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Re: Preloading [WAS: Re: SuSE Project SUPER]



David Nielsen wrote:
søn, 13 01 2008 kl. 21:44 -0900, skrev Jeff Spaleta:
On Jan 13, 2008 5:47 PM, Eric Sandeen <sandeen redhat com> wrote:
Well, I looked into the readahead util for boot time, and it seemed to
hurt more than help.  But ongoing preload that learns & adjusts to usage
patterns could help I'm sure, if done right
That wont help the critical first impression phase.. before
application usage patterns are established and people are feeling out
the release.  And to be more blunt about it.. it won't help first
impression from the reviewers who run a distro just long enough to
figure what they like and don't like about it and want to get their
review in within the first week of a release.
How many people end up relying on the first impression of others to
form their own impressions?  Adaptive methods that only help boot
speeds after multiple reboots with extended usage pattern trending
isn't really going to impact the impression people have one damn bit.

And it wont help livecds where state information is lost between reboots.

Would it be possible to pre-seed such an adaptive scheme.. we know what
we call on boot on a out of the box F9 final.

Personally of course, I think the long term ideal solution might end up looking like my method with the livecd, percolating to normal usage.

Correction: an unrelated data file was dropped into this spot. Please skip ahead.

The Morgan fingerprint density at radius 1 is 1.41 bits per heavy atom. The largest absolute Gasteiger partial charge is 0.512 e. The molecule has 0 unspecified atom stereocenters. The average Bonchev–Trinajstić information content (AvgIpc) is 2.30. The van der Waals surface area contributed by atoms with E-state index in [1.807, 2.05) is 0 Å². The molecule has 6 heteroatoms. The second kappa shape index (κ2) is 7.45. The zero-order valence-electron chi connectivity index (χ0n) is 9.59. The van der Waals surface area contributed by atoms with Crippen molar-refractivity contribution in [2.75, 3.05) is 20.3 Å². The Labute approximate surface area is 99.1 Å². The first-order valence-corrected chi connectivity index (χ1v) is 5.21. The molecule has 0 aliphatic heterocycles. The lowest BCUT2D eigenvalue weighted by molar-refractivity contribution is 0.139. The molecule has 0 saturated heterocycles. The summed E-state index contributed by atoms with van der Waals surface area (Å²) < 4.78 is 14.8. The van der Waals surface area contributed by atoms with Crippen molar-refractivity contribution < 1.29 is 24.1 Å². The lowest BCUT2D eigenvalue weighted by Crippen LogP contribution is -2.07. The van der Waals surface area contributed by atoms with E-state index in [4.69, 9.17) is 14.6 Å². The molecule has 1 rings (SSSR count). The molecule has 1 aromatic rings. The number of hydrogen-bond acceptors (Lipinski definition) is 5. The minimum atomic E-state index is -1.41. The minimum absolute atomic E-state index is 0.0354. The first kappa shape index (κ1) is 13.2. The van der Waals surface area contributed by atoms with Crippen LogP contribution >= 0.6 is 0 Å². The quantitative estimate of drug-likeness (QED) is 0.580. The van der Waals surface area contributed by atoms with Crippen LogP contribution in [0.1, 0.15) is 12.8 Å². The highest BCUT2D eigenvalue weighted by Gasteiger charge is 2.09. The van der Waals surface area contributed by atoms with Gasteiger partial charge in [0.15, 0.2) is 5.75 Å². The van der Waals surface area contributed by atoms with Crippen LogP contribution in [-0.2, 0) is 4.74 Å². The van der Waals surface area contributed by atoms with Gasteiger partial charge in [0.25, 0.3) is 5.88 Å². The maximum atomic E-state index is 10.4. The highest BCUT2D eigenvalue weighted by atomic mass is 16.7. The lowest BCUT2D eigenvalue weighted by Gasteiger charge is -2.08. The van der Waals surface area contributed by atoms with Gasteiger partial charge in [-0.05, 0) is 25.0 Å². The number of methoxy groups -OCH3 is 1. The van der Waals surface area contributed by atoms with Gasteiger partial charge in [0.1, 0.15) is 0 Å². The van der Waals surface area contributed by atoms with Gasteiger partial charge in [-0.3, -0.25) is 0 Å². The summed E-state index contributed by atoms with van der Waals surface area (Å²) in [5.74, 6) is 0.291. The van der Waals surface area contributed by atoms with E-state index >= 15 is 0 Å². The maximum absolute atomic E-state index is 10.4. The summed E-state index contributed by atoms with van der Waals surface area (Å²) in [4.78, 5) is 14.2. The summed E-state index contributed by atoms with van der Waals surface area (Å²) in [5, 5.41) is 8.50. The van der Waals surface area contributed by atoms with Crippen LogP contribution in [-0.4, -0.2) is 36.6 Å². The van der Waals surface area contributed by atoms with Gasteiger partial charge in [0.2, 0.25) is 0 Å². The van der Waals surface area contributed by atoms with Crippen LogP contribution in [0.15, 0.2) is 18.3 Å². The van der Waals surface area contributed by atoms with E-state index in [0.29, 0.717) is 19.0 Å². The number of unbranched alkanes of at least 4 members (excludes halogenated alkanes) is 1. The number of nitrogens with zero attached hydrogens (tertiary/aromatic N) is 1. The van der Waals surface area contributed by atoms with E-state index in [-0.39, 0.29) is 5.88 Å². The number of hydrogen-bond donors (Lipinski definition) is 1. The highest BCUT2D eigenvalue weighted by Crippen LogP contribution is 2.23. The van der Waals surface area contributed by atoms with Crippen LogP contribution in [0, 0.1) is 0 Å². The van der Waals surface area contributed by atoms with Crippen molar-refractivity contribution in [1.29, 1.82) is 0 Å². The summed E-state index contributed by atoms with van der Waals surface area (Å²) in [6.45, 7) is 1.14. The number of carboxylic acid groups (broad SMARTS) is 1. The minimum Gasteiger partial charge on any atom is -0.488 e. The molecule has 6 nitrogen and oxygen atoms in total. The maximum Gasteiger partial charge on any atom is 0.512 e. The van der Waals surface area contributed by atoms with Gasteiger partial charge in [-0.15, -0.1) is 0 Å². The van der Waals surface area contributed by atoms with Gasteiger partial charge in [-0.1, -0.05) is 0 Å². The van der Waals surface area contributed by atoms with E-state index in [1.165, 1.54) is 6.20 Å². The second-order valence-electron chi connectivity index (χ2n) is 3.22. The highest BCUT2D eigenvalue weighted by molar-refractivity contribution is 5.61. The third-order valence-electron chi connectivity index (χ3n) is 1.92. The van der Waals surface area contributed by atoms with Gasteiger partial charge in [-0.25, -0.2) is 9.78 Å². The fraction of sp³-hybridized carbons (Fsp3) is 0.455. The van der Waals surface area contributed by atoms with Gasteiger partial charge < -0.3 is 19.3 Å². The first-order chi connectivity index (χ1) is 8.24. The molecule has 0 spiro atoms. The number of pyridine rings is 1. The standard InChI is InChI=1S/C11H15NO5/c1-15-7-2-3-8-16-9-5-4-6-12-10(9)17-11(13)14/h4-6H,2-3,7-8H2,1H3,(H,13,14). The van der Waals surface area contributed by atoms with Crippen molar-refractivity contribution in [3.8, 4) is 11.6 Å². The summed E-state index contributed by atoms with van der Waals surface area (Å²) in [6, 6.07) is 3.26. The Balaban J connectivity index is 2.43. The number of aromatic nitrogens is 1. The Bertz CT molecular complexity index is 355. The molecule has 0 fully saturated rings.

I.e. my method does a precooking boot under qemu during livecd compose to get file access order. Then creates the ext3 fsimage on the livecd with that sorting order, by just copying the files in order. Then when booting, preloads a chunk from the beginning of the fs into ram(tmpfs), in one big long read. Then after boot is done, discards the chunk in ram. (And the size of the chunk is determined by how much ram the system has.)

This already has a benefit of minimizing seeks for disk based installation once this ext3 image is copied to the hard drive, during a normal livecd installation now.

The key to making this an ideal disk-boot solution, is that you need a daemon which watches each boot, and resorts the blocks on the ext3fs such that the earlier they are accessed relative to boot, the closer they are to the outter rim of the filesystem. And then using the same devicemapper ram caching trick during disk-boot as during livecd-boot.

Note, the above method doesn't minimize seeks like sorting does, it removes them, as a huge chunk is read into ram with just a singe seek.

I suspect something similar had been discussed for disk-boot before, but probably has been shelved because of the trouble of keeping the fs sorted. I'm amazed no one else however noticed how easy it is to apply to the livecd case, where seeks are drastically worse, and it is drastically easier to get the filesystem sorted.

-dmc



 Then as usage changes,
updates are issued and such the adaptive stuff would be able to keep the
preload system in as close to an optimal state?

That would seem to be the best of both worlds to me, but then again I'm
a self-admitted bumbling fool so what do I know.

- David





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